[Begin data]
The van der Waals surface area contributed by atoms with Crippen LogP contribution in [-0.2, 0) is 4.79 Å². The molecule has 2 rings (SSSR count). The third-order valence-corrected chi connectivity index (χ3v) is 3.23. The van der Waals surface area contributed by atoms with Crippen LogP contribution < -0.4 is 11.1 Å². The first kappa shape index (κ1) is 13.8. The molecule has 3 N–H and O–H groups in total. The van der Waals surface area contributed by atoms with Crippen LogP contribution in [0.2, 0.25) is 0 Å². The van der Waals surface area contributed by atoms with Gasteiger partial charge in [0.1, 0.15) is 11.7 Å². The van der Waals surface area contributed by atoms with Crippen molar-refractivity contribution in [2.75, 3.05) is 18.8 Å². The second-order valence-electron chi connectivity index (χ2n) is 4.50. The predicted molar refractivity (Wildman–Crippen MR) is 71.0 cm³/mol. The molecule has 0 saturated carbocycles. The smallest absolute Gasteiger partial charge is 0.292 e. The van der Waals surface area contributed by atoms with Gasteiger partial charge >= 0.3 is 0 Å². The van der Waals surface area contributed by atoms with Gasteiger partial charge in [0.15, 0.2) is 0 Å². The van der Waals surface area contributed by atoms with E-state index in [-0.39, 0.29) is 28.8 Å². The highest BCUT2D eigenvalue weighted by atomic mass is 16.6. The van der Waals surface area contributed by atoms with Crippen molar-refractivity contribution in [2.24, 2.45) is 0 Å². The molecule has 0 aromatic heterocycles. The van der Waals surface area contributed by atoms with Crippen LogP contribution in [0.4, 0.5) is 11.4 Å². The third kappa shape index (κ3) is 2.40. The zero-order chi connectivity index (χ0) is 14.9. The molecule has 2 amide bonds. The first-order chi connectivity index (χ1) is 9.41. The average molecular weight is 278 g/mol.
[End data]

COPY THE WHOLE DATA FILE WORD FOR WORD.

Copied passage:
The van der Waals surface area contributed by atoms with Crippen LogP contribution in [-0.2, 0) is 4.79 Å². The molecule has 2 rings (SSSR count). The third-order valence-corrected chi connectivity index (χ3v) is 3.23. The van der Waals surface area contributed by atoms with Crippen LogP contribution < -0.4 is 11.1 Å². The first kappa shape index (κ1) is 13.8. The molecule has 3 N–H and O–H groups in total. The van der Waals surface area contributed by atoms with Crippen LogP contribution in [0.2, 0.25) is 0 Å². The van der Waals surface area contributed by atoms with Gasteiger partial charge in [0.1, 0.15) is 11.7 Å². The van der Waals surface area contributed by atoms with Crippen molar-refractivity contribution in [2.75, 3.05) is 18.8 Å². The second-order valence-electron chi connectivity index (χ2n) is 4.50. The predicted molar refractivity (Wildman–Crippen MR) is 71.0 cm³/mol. The molecule has 0 saturated carbocycles. The smallest absolute Gasteiger partial charge is 0.292 e. The van der Waals surface area contributed by atoms with Gasteiger partial charge >= 0.3 is 0 Å². The van der Waals surface area contributed by atoms with Gasteiger partial charge in [0.15, 0.2) is 0 Å². The van der Waals surface area contributed by atoms with E-state index in [-0.39, 0.29) is 28.8 Å². The highest BCUT2D eigenvalue weighted by atomic mass is 16.6. The van der Waals surface area contributed by atoms with Crippen molar-refractivity contribution in [2.24, 2.45) is 0 Å². The molecule has 0 aromatic heterocycles. The van der Waals surface area contributed by atoms with Crippen LogP contribution in [0.4, 0.5) is 11.4 Å². The third kappa shape index (κ3) is 2.40. The zero-order chi connectivity index (χ0) is 14.9. The molecule has 2 amide bonds. The first-order chi connectivity index (χ1) is 9.41. The average molecular weight is 278 g/mol.